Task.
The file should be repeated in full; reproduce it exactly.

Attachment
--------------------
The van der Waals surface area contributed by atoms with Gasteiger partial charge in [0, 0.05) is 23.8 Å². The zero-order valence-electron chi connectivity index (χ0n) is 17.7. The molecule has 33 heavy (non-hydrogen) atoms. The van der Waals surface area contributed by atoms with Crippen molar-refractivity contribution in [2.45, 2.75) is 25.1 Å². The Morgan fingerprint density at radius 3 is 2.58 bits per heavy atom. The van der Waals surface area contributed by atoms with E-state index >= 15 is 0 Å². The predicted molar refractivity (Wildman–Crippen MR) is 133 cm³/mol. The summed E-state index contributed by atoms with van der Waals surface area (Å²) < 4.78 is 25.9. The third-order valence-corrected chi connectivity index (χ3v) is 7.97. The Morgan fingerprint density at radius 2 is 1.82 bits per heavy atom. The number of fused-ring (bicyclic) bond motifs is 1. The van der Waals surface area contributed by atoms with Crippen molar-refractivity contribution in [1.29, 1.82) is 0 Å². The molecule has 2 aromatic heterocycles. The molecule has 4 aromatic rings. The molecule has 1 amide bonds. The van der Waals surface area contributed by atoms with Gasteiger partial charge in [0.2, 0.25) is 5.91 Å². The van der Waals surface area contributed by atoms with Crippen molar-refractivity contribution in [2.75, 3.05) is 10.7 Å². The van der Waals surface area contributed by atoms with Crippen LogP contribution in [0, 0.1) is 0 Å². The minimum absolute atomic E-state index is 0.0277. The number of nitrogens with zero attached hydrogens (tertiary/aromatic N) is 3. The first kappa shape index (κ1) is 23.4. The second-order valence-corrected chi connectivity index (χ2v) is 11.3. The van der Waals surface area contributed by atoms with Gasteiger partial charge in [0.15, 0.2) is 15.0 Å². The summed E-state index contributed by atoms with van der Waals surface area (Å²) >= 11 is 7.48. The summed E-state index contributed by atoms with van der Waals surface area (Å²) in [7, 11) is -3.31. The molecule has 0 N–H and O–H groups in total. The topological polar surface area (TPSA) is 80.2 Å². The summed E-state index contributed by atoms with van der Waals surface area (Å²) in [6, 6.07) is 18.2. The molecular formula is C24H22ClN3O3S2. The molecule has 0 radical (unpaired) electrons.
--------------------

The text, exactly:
The van der Waals surface area contributed by atoms with Gasteiger partial charge in [0, 0.05) is 23.8 Å². The zero-order valence-electron chi connectivity index (χ0n) is 17.7. The molecule has 33 heavy (non-hydrogen) atoms. The van der Waals surface area contributed by atoms with Crippen molar-refractivity contribution in [2.45, 2.75) is 25.1 Å². The Morgan fingerprint density at radius 3 is 2.58 bits per heavy atom. The van der Waals surface area contributed by atoms with E-state index >= 15 is 0 Å². The predicted molar refractivity (Wildman–Crippen MR) is 133 cm³/mol. The summed E-state index contributed by atoms with van der Waals surface area (Å²) < 4.78 is 25.9. The third-order valence-corrected chi connectivity index (χ3v) is 7.97. The Morgan fingerprint density at radius 2 is 1.82 bits per heavy atom. The number of fused-ring (bicyclic) bond motifs is 1. The van der Waals surface area contributed by atoms with Crippen molar-refractivity contribution in [1.29, 1.82) is 0 Å². The molecule has 2 aromatic heterocycles. The molecule has 4 aromatic rings. The molecule has 1 amide bonds. The van der Waals surface area contributed by atoms with Gasteiger partial charge in [0.2, 0.25) is 5.91 Å². The van der Waals surface area contributed by atoms with Crippen molar-refractivity contribution in [2.75, 3.05) is 10.7 Å². The van der Waals surface area contributed by atoms with Crippen LogP contribution in [0, 0.1) is 0 Å². The minimum absolute atomic E-state index is 0.0277. The number of nitrogens with zero attached hydrogens (tertiary/aromatic N) is 3. The first kappa shape index (κ1) is 23.4. The second-order valence-corrected chi connectivity index (χ2v) is 11.3. The van der Waals surface area contributed by atoms with Gasteiger partial charge in [0.15, 0.2) is 15.0 Å². The summed E-state index contributed by atoms with van der Waals surface area (Å²) >= 11 is 7.48. The summed E-state index contributed by atoms with van der Waals surface area (Å²) in [7, 11) is -3.31. The molecule has 0 N–H and O–H groups in total. The topological polar surface area (TPSA) is 80.2 Å². The summed E-state index contributed by atoms with van der Waals surface area (Å²) in [6, 6.07) is 18.2. The molecular formula is C24H22ClN3O3S2. The molecule has 0 radical (unpaired) electrons.